What We Do When We’re Not Doing Anything

It’s been a week since we returned from our holiday (which I plan to write about soon), and we’ve come down with the Something-My-Child-Caught-While-Exploring-Germ-Covered-Surfaces bug. As a result, we’ve not exactly gone swinging back into our usual routine, but kind of limped close enough to wave dispiritedly in its direction.

And yet, even while we’ve been doing what I thought was not-learning, my kids have been busy learning none-the-less. In between the seemingly endless Pixar movies and Spot videos, we’ve managed to watch our way through a Richard Hammond documentary exploring the Miracles of Nature – how the natural world inspires engineering marvels like water-proof coatings for phones. And the documentary on Catalyst about looking for lost twins to our sun. They’ve also been learning about polynya near glaciers in Antarctica that help penguins to find food.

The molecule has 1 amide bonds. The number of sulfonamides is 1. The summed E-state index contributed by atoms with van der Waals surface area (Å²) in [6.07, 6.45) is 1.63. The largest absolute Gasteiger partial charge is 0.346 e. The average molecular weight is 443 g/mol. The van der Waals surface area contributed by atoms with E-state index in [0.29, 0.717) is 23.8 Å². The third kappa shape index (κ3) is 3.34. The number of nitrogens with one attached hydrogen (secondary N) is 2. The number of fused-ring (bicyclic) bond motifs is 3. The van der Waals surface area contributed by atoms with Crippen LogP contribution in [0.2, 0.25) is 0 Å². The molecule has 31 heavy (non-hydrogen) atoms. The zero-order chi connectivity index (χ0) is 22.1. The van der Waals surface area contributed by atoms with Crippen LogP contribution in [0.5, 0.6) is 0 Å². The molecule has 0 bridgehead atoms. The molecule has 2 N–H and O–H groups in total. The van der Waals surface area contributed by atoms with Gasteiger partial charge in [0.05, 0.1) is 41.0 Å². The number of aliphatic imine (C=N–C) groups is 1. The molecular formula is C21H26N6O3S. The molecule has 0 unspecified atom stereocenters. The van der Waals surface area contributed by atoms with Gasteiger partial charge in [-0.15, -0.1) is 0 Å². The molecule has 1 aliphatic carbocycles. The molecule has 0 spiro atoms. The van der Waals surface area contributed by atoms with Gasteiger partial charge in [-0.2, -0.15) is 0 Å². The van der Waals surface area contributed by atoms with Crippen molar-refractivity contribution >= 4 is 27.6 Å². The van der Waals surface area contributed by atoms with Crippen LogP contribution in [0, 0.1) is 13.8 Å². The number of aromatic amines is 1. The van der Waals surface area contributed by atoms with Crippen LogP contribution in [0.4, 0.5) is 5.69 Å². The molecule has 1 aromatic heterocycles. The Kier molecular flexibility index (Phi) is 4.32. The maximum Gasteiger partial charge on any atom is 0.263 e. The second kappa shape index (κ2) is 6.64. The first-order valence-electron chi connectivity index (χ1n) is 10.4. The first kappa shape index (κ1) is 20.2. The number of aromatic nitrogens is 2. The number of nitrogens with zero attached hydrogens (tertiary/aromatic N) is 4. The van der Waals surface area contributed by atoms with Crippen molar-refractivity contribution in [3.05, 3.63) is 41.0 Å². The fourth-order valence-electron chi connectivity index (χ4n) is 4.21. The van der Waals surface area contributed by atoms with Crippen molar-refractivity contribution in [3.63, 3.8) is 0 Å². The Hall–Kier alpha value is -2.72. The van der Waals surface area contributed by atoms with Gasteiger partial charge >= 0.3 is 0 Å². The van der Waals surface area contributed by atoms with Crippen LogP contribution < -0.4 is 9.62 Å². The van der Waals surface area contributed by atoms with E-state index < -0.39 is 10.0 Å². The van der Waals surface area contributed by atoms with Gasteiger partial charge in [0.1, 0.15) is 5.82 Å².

They’ve been creating their own kitchen, baking their own pretend food, or memorising song lyrics from movies. (Listening to J singing ‘Eby ting is tawsum’ is quite a treat.)

They’ve also been drawing and designing their own homes after watching a few too many episodes of ‘This Old House‘ and calculating the square metres in each room design.

They’ve been creating their own city with a massive train network using our wooden train-set with occasional drawing update to the design.

C’s spent 5+ hours working on Dragonbox and discovering new ways to manipulate algebraic expressions. (‘Look Mummy, it took me 164 moves to do a 4 move problem!’)

They’ve explored logic puzzles on cool maths games about how to move around mazes to feed mice, and paint with ninjas (One of J’s favorites).

When they retreated to their bedroom, they built Lego, or read books, or drew pictures of imagined city-scapes.

And that’s a few quiet days. Really. While I’ve shivered under blankets in between making sure they’re fed and clean and not dribbling too much snot on every surface.

It’s kind of cool and a little scary to realise my kids really don’t know how to not-learn.

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